A Quick Guide To Getting Braces

Girl putting her clear braces on

Braces are a common orthodontic option to straighten teeth for people who have crooked teeth or a misaligned bite. They apply pressure to the teeth on a continuous basis, which will eventually shift them into a more even alignment.

Preparing for Braces

If you're considering getting braces, it's a good idea to speak with your dentist first. Although some dentists apply braces themselves, this is more commonly done by an orthodontist – your dentist may decide to refer you to one. When you meet with the orthodontist, he will ask you questions about your health and perform a clinical exam. He will likely order a series of X-rays of your head and mouth, along with photographs and an impression that will be used to create a plaster model of your teeth. Once he has all the relevant information, the orthodontist will prescribe a plan of treatment best suited to your particular situation.

The Procedure

Typically, the orthodontist will begin by thoroughly cleaning and drying your teeth. Next, he will apply an adhesive substance to your teeth in order to attach the brackets. Once the brackets are in place, he will install the arch wire into the brackets and use elastic to secure them. The entire process usually takes between 1 and 2 hours. Though the procedure itself is not painful, it is not uncommon to feel some level of discomfort afterwards. Initially, your tongue and cheek will rub against the braces, which may cause some sensitivity, and your teeth may feel sore. Getting used to the braces will typically take about a week.

Caring for Your Braces

Once the braces have been placed on your teeth, it's important that you care for them properly in order to get the best results. Common dental practices, such as daily brushing and flossing, should be maintained. When brushing, it's important to clean your teeth thoroughly. Consider using a small interdental cleaning device to help you clean those hard-to-reach areas around your braces and orthodontic wires. As brushing will be more difficult with braces, you will need to spend more than two minutes a day to thoroughly clean around the brackets and remove plaque at the gum line.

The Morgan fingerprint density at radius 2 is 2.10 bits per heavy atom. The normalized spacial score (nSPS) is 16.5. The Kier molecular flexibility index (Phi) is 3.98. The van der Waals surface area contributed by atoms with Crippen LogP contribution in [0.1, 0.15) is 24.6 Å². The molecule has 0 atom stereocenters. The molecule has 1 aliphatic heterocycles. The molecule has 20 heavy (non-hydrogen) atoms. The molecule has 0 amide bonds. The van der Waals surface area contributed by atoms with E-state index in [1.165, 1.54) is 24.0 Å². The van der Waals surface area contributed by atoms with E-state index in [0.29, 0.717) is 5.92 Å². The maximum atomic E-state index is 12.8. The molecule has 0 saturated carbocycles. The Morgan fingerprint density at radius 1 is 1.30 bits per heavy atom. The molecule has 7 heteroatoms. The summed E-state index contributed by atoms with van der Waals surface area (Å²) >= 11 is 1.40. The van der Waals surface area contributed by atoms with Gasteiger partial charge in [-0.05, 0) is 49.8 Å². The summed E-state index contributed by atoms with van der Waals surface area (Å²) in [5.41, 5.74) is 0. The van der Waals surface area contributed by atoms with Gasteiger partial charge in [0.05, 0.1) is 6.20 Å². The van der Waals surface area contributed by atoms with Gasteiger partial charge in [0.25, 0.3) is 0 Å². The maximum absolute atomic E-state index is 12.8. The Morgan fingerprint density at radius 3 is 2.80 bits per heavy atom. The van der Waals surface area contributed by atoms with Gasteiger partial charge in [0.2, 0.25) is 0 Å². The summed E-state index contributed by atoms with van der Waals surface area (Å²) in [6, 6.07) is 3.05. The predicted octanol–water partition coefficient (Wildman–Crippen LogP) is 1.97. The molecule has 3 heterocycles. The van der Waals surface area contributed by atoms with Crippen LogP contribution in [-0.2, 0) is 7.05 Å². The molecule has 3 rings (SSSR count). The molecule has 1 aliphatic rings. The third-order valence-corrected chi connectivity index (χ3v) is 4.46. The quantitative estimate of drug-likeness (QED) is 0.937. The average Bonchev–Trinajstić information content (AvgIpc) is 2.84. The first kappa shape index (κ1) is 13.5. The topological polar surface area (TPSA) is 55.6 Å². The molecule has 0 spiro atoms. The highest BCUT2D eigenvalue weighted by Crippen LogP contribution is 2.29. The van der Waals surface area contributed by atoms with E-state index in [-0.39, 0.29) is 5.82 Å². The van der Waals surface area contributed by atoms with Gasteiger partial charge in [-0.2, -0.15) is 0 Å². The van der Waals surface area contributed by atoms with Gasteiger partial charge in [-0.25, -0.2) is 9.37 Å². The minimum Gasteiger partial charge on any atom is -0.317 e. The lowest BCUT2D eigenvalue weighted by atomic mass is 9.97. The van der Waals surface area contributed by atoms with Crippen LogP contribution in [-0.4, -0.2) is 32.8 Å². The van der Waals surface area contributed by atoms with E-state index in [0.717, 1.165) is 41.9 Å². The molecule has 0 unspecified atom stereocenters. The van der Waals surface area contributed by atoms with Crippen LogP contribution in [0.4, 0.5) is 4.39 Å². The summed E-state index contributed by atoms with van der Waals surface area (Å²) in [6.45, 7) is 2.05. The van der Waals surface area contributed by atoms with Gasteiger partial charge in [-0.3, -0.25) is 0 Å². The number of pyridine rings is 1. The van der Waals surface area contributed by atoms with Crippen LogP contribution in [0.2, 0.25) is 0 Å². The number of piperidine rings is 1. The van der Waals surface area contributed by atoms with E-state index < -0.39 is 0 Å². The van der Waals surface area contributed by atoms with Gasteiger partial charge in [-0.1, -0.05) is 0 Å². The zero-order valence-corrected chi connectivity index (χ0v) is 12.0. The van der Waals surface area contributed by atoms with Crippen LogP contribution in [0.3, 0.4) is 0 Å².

When flossing, always use dental floss that is waxed to prevent it from getting stuck between your braces. Using a floss threader is key: first, cut a piece of floss that is about 45 centimetres in length, then place the floss through the floss threader, thread the floss just under the wire of your braces, and carefully pass it between the two adjacent teeth. Repeat this process, move the floss to a clean area, and repeat the back and forth motion with all of your teeth (upper and lower).

You will also need to pay particular attention to the foods you eat. Foods that are high in sugar may lead to excess plaque build-up that can cause damage to your teeth. Additionally, foods such as caramel, gummy candies, popcorn and nuts are good to avoid, as they can become lodged in the braces. Lastly, you should make sure to visit a dental professional for any subsequent

This article is intended to promote understanding of and knowledge about general oral health topics. It is not intended to be a substitute for professional advice, diagnosis or treatment. Always seek the advice of your dentist or other qualified healthcare provider with any questions you may have regarding a medical condition or treatment.

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Top Oral Care Tips Related to ADULT ORTHODONTICS

  • Flossing – creating a flossing routine is important during orthodontic treatment. Orthodontists and hygienists may recommend interdental brushes or floss threaders to make getting in between teeth easier.

  • Brushing routine – using fluoride toothpaste and a soft-bristled toothbrush are ideal for cleaning teeth with braces. Begin brushing at a 45-degree angle at the gum line using small circular motions. Then place the toothbrush on top of the brackets, angling down to brush on top of each bracket. Finally, reposition the brush to brush the bottom of the bracket as well as the wire, angling the toothbrush up.

  • Fluoride mouthwash – after brushing and flossing, rinse with a fluoride mouthwash to help prevent cavities and white spots.

  • Mouthguards – wear a mouthguard if you play sports. Mouthguards can protect your cheeks and lips from serious cuts and can prevent damage to your braces or orthodontic appliance if you fall down or are hit in the face.

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